|Brush Dale has been continually owned by a member of the Janssen family since the mid-1800's. It's current owner, Judith Ann Janssen Pooler, took over ownership and possession of the from her parents in the mid-1970's. Since that time, she and her husband, Dell Pooler, have worked tirelessly to bring it back to its former glory, after years of neglect by tenant farmers.
For many years after the death of her grandparents, Brush Dale (then owned by Judith's father, aunt, and uncle), was operated as a dairy farm. After her father's death, Brush Dale was diversified into stock cows and hogs, but after the milking tenants moved onto their own farm in the early 1980's, Brush Dale was switched to a stock-cow-only operation.
The Janssen family always enjoyed hunting and trapping an abundance of wild game on the farm, which was a love shared by Dell. He knew Brush Dale had tremendous potential as a habitat for pheasant, quail, and wild turkey, and when the opportunity presented itself to foster that potential with the help of the DNR, Dell and Judith took it. In 1985, the process of moving the entire farm into various government-sponsored conservations programs, like the CRP, began by first removing the cows from the creek bottom and shutting down the stock cow operation. Since that time, 100% of Brush Dale has been taken out of production and steps taken to return it to its natural splendor.
The planting of trees and shrubs for windbreaks, transforming gullies into ponds, sowing grass and wildflower seed, creating giant brush piles for cover, cleaning the timber of dead trees, stabilizing the Creek's banks, killing thistles and multi-flora rose, and numerous other "projects" began as soon as Dell and Judith took possession of Brush Dale and continues to this day. After decades of hard work, in 1999, Brush Dale's Grassland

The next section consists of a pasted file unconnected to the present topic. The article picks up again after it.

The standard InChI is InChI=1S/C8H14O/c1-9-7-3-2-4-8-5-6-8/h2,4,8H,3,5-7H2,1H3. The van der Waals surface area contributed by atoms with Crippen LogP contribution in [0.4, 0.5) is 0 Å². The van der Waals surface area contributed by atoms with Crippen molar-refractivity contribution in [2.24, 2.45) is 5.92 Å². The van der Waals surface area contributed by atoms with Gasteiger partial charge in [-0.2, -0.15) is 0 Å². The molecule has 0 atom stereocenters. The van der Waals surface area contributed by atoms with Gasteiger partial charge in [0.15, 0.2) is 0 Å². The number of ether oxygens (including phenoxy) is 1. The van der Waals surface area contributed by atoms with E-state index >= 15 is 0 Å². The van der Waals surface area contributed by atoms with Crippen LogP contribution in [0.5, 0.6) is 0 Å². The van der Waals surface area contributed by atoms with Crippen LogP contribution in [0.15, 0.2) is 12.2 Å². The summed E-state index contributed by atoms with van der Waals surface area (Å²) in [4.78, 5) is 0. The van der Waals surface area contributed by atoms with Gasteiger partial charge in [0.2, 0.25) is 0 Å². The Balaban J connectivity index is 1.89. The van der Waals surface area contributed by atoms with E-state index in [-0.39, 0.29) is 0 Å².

was officially registered with the State of Iowa as a private hunting preserve.
On the Grassland, over 250 acres of the tallest, thickest Iowa Grassland
you will ever see provides cover and nesting for pheasant, quail, wild turkey, ducks, and deer. The Grassland includes many food plots, and eight ponds
, and Brush Creek
provide plenty of fresh water for the many species of wild game that live and reproduce on the property. Prairie grasses, including Big Bluestem, Little Bluestem, Switch Grass, and Wildflowers, provide cover, insects, and seed during the nesting season. Each year, a minimum of 500 pheasants are released onto the Grassland to reproduce and replenish the birds which are harvested by hunters.
Wild turkeys roost in approximately 200 acres of timber which line the Grassland to the east. It is not unusual to see flocks of wild turkey running across a road or taking flight out of a Grassland food plot. The timber also provides refuge for coveys of Northern Bobwhite Quail that make Brush Dale their home.
In 2005, 40 acres of land adjacent to the northern Grassland was purchased and rehabilitated into a wetland
, further diversifying Brush Dale's habitat, wild game and hunting landscape. Eight terraced ponds were constructed and planted with marsh plants including Cattail, lilly pads, and Wheat Grass. A new, large pond was created adjacent to the Wetlands. This pond, since named the "Wood Duck Pond," frequently has as many as a hundred ducks on it.
, which runs the length of the property from north to south, adds to the diversity of Brush Dale with approximately 50 acres of reforested creek bottom
. Home to the first governor of Iowa, Brush Dale boasts not only a diverse and picturesque landscape, but a unique history. A walk along Brush Creek to the south will take you to an engraved stone marker, marking the place where Governor Ansel Briggs built his home overlooking the Creek and Bluff Mill. Brush Creek is stocked by the DNR with brown and rainbow trout just across the southern border of Brush Dale on a neighboring farm. Our neighbor's section of Brush Creek is open to the public for fishing, but Brush Dale's creek bottom, adjacent to the north, is private.
In 2007, the Poolers' daughter, Michelle, son-in-law, Mark Wilbers, and their three grandchildren moved to Brush Dale after renovating the old tenant house. After nearly ten years as an entirely private enterprise, Brush Dale was opened to the public for hunting in September of 2008.